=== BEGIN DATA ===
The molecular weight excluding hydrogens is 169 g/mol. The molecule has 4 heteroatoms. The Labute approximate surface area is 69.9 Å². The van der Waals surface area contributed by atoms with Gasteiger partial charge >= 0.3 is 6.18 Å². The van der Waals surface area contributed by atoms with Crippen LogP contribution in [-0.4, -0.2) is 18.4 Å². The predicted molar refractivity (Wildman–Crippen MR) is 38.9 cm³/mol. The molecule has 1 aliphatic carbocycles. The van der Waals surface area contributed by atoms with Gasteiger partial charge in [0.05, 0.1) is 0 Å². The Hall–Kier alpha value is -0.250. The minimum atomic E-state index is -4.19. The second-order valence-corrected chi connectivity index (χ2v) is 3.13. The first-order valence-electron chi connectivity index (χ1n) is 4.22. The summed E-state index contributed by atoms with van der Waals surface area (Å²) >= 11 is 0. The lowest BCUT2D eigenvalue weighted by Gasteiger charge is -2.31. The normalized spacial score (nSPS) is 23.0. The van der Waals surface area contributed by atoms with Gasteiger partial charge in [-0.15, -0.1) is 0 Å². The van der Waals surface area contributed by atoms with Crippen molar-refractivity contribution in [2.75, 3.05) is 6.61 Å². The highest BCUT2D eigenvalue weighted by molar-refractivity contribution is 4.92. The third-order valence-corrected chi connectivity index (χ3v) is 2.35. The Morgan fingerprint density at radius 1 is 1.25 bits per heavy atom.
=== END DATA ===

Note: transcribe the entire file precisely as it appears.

The molecular weight excluding hydrogens is 169 g/mol. The molecule has 4 heteroatoms. The Labute approximate surface area is 69.9 Å². The van der Waals surface area contributed by atoms with Gasteiger partial charge >= 0.3 is 6.18 Å². The van der Waals surface area contributed by atoms with Crippen LogP contribution in [-0.4, -0.2) is 18.4 Å². The predicted molar refractivity (Wildman–Crippen MR) is 38.9 cm³/mol. The molecule has 1 aliphatic carbocycles. The van der Waals surface area contributed by atoms with Gasteiger partial charge in [0.05, 0.1) is 0 Å². The Hall–Kier alpha value is -0.250. The minimum atomic E-state index is -4.19. The second-order valence-corrected chi connectivity index (χ2v) is 3.13. The first-order valence-electron chi connectivity index (χ1n) is 4.22. The summed E-state index contributed by atoms with van der Waals surface area (Å²) >= 11 is 0. The lowest BCUT2D eigenvalue weighted by Gasteiger charge is -2.31. The normalized spacial score (nSPS) is 23.0. The van der Waals surface area contributed by atoms with Gasteiger partial charge in [-0.15, -0.1) is 0 Å². The van der Waals surface area contributed by atoms with Crippen molar-refractivity contribution in [2.75, 3.05) is 6.61 Å². The highest BCUT2D eigenvalue weighted by molar-refractivity contribution is 4.92. The third-order valence-corrected chi connectivity index (χ3v) is 2.35. The Morgan fingerprint density at radius 1 is 1.25 bits per heavy atom.